Brenda Machosky, an associate professor of English and humanities at the University of Hawaiʻi—West Oʻahu, recently published the book Structures of Appearing: Allegory and the Work of Literature with Fordham University Press.
Structures of Appearing addresses the limitations of a metaphysical, aesthetic approach to literature, an approach that effectively excludes allegory. By using a phenomenological approach, Machosky proposes a new understanding of allegory that is not about finding meaning but about experiencing language.
She recasts the historical relationship between art and philosophy, critiques aesthetics as an ideology that has long subjugated art to philosophical criteria of judgment, and revitalizes allegory as a fundamental and powerful structure supporting all language. The book includes readings of Plato, Prudentius, Dante, Spenser, Hegel, Goethe and Kafka.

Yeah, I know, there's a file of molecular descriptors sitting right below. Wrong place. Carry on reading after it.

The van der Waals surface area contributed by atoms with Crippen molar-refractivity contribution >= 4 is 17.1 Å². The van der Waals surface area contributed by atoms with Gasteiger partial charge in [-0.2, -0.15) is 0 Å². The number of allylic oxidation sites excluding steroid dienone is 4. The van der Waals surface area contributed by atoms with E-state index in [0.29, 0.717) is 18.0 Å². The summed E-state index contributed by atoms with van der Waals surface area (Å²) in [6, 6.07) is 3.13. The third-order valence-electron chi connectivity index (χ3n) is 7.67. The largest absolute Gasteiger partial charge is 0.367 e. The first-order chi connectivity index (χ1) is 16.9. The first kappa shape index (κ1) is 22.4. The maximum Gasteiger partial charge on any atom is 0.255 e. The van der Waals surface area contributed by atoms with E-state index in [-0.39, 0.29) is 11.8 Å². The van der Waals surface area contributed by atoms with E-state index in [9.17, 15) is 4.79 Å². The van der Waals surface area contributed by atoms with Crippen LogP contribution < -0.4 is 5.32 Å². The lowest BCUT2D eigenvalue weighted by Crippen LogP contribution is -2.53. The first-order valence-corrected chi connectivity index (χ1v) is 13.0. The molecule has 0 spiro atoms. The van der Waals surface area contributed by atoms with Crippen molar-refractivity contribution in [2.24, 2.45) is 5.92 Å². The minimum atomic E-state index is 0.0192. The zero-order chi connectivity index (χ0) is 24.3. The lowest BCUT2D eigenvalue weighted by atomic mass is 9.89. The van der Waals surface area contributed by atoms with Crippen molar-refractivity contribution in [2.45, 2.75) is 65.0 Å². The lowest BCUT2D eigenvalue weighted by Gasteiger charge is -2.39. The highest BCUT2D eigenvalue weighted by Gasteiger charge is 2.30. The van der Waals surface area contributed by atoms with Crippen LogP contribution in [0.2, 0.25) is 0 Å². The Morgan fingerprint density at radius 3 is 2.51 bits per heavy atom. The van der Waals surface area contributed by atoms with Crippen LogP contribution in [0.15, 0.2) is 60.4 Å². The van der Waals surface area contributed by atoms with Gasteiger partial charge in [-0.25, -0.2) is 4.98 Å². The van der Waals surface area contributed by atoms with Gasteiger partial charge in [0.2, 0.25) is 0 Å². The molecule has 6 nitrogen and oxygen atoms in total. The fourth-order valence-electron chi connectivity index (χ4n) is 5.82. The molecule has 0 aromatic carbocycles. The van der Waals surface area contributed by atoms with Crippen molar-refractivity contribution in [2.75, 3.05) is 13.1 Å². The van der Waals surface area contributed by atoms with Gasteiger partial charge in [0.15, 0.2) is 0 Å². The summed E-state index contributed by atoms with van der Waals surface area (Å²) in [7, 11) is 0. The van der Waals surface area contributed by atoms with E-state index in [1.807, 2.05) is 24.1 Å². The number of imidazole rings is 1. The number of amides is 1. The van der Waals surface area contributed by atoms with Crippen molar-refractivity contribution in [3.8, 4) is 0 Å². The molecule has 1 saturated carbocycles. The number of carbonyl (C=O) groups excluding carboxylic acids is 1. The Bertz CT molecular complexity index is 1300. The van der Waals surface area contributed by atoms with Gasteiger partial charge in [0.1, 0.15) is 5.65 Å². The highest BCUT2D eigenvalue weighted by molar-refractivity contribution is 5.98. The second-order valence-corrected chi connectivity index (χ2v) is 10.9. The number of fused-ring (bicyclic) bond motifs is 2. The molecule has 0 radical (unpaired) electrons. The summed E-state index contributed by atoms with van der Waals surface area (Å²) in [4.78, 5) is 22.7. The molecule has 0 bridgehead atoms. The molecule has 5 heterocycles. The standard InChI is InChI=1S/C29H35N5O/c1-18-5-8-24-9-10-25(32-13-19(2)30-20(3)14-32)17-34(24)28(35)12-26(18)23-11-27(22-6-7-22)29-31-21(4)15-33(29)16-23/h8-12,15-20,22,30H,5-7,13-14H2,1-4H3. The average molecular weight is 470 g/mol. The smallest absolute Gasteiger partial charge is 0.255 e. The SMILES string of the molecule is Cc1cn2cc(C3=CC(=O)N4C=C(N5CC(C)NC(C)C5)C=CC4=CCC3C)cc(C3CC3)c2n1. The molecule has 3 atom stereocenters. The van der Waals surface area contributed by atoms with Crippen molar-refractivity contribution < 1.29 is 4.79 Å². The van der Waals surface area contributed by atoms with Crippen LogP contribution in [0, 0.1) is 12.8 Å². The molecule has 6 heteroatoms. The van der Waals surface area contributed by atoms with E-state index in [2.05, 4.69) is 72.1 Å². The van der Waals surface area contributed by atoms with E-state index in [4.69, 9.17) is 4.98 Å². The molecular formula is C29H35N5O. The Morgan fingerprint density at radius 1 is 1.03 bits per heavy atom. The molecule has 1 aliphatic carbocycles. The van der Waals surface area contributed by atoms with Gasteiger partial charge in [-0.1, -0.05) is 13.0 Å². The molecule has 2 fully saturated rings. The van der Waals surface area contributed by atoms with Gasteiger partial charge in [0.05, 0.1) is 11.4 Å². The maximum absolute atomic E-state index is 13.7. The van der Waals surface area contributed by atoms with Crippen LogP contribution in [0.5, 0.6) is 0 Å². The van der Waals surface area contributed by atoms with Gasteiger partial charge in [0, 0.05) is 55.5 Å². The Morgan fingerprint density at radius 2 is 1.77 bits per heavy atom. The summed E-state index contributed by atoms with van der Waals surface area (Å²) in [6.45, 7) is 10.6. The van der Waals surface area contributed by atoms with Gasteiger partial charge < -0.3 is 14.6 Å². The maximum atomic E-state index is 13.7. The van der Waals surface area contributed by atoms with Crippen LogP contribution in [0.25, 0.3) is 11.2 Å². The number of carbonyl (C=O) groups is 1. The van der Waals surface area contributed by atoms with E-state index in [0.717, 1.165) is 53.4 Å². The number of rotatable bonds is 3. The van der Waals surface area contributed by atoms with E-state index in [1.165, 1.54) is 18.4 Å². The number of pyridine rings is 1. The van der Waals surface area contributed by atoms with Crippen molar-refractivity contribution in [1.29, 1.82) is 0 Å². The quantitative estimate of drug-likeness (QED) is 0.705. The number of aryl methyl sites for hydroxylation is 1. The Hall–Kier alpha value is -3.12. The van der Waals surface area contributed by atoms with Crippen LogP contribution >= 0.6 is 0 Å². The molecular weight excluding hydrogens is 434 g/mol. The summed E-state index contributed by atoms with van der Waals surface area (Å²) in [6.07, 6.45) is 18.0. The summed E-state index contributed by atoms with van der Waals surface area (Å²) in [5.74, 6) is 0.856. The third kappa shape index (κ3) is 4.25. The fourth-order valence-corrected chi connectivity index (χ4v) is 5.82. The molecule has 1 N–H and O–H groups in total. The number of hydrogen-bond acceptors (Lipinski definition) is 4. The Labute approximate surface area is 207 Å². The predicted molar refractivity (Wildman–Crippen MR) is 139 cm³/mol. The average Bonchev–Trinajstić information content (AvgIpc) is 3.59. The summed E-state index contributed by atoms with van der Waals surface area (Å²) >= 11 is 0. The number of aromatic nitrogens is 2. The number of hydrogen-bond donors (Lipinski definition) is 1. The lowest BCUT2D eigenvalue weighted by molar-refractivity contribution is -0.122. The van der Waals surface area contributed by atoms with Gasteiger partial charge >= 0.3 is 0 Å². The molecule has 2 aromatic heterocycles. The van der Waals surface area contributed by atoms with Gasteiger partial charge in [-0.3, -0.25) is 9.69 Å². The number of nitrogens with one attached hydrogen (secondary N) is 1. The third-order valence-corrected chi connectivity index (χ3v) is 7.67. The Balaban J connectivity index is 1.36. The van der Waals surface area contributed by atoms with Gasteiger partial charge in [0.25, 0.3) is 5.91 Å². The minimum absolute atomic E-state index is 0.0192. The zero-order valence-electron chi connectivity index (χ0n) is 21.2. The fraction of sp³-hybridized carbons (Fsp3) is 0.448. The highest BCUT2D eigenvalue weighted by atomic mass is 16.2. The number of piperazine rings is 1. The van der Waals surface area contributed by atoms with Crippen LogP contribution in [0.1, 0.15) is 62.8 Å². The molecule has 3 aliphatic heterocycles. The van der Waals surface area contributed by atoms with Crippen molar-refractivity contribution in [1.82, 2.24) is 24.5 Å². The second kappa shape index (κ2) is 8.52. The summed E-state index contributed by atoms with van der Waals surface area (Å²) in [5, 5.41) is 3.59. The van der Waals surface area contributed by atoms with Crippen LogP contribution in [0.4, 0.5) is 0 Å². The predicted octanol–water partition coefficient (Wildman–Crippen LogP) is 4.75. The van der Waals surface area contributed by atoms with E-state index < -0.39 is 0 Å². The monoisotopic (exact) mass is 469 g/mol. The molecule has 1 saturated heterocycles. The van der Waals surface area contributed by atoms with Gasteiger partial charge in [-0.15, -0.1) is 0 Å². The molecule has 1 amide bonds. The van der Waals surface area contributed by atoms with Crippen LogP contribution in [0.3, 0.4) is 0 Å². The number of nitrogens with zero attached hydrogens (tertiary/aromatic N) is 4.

Machosky is also the coordinator for the UH West Oʻahu Center of Teaching and Learning Excellence.
After receiving her doctorate in comparative literature from the University of Wisconsin-Madison, she held a three-year postdoctoral position at Stanford University and a one-year visiting assistant professorship at Cornell University. Machosky’s research focuses on allegory with previous publications including an edited volume Thinking Allegory Otherwise (Stanford University Press 2010).